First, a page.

Historic England rejects campaigners’ bid to get listed building status for former Wakefield maternity hospital

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Heritage campaigners have failed in their attempt to get Wakefield’s former maternity hospital listed to stop it from being demolished.

Historic England have turned down the application to get listed building status for the property on Blenheim Road, St John’s.

Wakefield Civic Society made the request after a developer submitted plans to knock down the property to build new homes on the site.The property was the city’s maternity hospital from 1919 until 1935.

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Milner Homes originally applied to Wakefield Council to build seven town houses on the site.

The property on Blenheim Road, St John's, was Wakefield's maternity hospital from 1919 until 1935.The property on Blenheim Road, St John's, was Wakefield's maternity hospital from 1919 until 1935.
The property on Blenheim Road, St John's, was Wakefield's maternity hospital from 1919 until 1935.

The application has now been amended to build six properties.

An Historic England reports states: “Whilst incorporating some decorative elements, overall its design does not demonstrate exceptional quality or innovation for the period, and lacks the strong level of architectural distinction of other listed houses of a contemporary date.

“Multiple changes of use would suggest a high level of internal alteration, and evidence has not been provided of surviving interior features of note.”

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The report continues: “The building is not known to have connections with people or events of national significance.

“There are no nearby listed buildings with which to share a historical, functional or visual relationship.”

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Kevin Trickett, President of Wakefield Civic Society, said: “Our only hope now would be to ask for a review based on new information, particularly regarding the interior.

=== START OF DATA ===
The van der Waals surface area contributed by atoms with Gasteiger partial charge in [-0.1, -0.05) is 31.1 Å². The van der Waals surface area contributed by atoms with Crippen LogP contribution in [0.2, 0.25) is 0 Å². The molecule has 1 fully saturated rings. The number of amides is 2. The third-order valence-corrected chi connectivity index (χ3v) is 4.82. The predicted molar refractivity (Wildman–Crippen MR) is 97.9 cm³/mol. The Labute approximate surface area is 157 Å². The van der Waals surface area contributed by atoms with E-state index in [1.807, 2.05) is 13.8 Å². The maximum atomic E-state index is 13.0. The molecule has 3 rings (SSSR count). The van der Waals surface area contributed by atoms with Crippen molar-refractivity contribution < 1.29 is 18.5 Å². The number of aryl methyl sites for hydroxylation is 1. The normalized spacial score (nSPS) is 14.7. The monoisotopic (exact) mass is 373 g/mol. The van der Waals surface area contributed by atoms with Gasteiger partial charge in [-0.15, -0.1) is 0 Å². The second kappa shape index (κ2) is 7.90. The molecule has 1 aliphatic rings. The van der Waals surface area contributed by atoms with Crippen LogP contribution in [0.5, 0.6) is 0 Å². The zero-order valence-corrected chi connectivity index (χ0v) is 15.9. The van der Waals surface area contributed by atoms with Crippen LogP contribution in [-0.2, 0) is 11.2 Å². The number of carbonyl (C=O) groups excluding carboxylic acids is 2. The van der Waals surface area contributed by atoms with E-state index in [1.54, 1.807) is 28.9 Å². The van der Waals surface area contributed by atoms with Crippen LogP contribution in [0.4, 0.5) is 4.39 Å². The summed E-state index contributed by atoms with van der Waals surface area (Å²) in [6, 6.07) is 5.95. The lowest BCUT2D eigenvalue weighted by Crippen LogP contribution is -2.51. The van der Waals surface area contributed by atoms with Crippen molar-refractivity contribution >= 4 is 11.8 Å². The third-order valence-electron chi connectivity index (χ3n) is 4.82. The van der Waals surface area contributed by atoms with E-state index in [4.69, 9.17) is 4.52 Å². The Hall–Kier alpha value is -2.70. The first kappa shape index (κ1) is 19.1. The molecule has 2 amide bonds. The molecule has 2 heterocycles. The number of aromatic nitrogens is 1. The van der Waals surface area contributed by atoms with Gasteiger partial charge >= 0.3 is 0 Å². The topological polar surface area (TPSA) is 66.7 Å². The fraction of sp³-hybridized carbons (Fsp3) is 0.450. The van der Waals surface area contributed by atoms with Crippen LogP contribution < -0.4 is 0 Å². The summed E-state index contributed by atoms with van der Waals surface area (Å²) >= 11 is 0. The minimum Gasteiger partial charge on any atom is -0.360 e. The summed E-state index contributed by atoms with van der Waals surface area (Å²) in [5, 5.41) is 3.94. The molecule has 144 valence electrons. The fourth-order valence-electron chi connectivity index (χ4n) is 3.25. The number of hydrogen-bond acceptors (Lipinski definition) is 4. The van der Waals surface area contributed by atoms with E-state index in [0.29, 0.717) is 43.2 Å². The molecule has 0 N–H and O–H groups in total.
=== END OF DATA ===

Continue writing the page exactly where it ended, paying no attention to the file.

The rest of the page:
“We are looking to see what might be done.”

Mr Trickett said he would also be contacting Wakefield Council to ask the Conservation Officer to consider giving the building a ‘local listing’.

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Council’s can make a local listing if they consider a property or structure to be of local importance due to its architectural, historical or environmental significance.

Mr Trickett added: ”It is not quite the same level of protection but it might just prevent demolition.”

The property was built in 1889 and designed by J W Connon, a well-known architect of his time who also worked on the Metropole Hotel in Leeds.

Research also reveals it was the home to Rev Andrew Chalmers, vicar at Wakefield Unitarian Chapel, until his death in 1912.

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It was Wakefield Corporation Maternity Hospital from 1919 until Manygates Maternity Hospital was opened in 1935.

The building is currently divided into seven flats.

So far, 64 objections have been made to Wakefield Council over the plan, with many residents opposed to the loss of a historic building.

Others say the proposals are not in keeping with the St John’s area and will lead to a loss of privacy for neighbouring residents.

The plan has received one letter of support.

Milner Homes has been contacted for comment.